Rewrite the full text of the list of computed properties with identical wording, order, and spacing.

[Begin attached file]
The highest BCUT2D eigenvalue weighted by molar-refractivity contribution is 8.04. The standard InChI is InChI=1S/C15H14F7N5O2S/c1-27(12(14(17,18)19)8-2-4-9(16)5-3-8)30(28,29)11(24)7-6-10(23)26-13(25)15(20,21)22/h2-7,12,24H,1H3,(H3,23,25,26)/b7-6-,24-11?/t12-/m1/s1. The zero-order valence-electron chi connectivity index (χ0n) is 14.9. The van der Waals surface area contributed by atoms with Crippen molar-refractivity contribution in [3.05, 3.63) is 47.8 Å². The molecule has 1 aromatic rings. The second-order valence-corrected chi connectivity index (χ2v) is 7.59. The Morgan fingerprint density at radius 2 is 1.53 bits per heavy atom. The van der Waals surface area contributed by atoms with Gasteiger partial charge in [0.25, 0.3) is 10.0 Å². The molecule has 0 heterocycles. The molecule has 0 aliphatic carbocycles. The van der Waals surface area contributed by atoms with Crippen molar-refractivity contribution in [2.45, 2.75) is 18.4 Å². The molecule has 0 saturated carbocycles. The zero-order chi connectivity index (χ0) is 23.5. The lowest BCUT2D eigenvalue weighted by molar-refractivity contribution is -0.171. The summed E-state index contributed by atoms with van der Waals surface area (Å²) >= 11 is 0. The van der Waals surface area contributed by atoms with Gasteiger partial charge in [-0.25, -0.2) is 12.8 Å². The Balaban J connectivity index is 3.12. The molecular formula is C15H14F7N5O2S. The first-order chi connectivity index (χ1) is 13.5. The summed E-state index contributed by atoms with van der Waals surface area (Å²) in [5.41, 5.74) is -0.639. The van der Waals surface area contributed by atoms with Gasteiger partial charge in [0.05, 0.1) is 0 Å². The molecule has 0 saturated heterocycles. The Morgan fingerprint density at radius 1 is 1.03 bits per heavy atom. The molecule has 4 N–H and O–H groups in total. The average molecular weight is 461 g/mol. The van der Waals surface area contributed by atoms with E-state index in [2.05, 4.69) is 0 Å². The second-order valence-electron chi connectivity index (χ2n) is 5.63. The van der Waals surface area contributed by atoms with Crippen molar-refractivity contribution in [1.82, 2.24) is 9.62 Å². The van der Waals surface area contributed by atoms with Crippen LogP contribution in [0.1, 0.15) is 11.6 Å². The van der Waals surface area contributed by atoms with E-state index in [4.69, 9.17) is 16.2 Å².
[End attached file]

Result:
The highest BCUT2D eigenvalue weighted by molar-refractivity contribution is 8.04. The standard InChI is InChI=1S/C15H14F7N5O2S/c1-27(12(14(17,18)19)8-2-4-9(16)5-3-8)30(28,29)11(24)7-6-10(23)26-13(25)15(20,21)22/h2-7,12,24H,1H3,(H3,23,25,26)/b7-6-,24-11?/t12-/m1/s1. The zero-order valence-electron chi connectivity index (χ0n) is 14.9. The van der Waals surface area contributed by atoms with Crippen molar-refractivity contribution in [3.05, 3.63) is 47.8 Å². The molecule has 1 aromatic rings. The second-order valence-corrected chi connectivity index (χ2v) is 7.59. The Morgan fingerprint density at radius 2 is 1.53 bits per heavy atom. The van der Waals surface area contributed by atoms with Gasteiger partial charge in [0.25, 0.3) is 10.0 Å². The molecule has 0 heterocycles. The molecule has 0 aliphatic carbocycles. The van der Waals surface area contributed by atoms with Crippen molar-refractivity contribution in [2.45, 2.75) is 18.4 Å². The molecule has 0 saturated carbocycles. The zero-order chi connectivity index (χ0) is 23.5. The lowest BCUT2D eigenvalue weighted by molar-refractivity contribution is -0.171. The summed E-state index contributed by atoms with van der Waals surface area (Å²) >= 11 is 0. The van der Waals surface area contributed by atoms with Gasteiger partial charge in [-0.25, -0.2) is 12.8 Å². The Balaban J connectivity index is 3.12. The molecular formula is C15H14F7N5O2S. The first-order chi connectivity index (χ1) is 13.5. The summed E-state index contributed by atoms with van der Waals surface area (Å²) in [5.41, 5.74) is -0.639. The van der Waals surface area contributed by atoms with Gasteiger partial charge in [0.05, 0.1) is 0 Å². The molecule has 0 saturated heterocycles. The Morgan fingerprint density at radius 1 is 1.03 bits per heavy atom. The molecule has 4 N–H and O–H groups in total. The average molecular weight is 461 g/mol. The van der Waals surface area contributed by atoms with E-state index in [2.05, 4.69) is 0 Å². The second-order valence-electron chi connectivity index (χ2n) is 5.63. The van der Waals surface area contributed by atoms with Crippen molar-refractivity contribution in [1.82, 2.24) is 9.62 Å². The van der Waals surface area contributed by atoms with Crippen LogP contribution in [0.1, 0.15) is 11.6 Å². The van der Waals surface area contributed by atoms with E-state index in [4.69, 9.17) is 16.2 Å².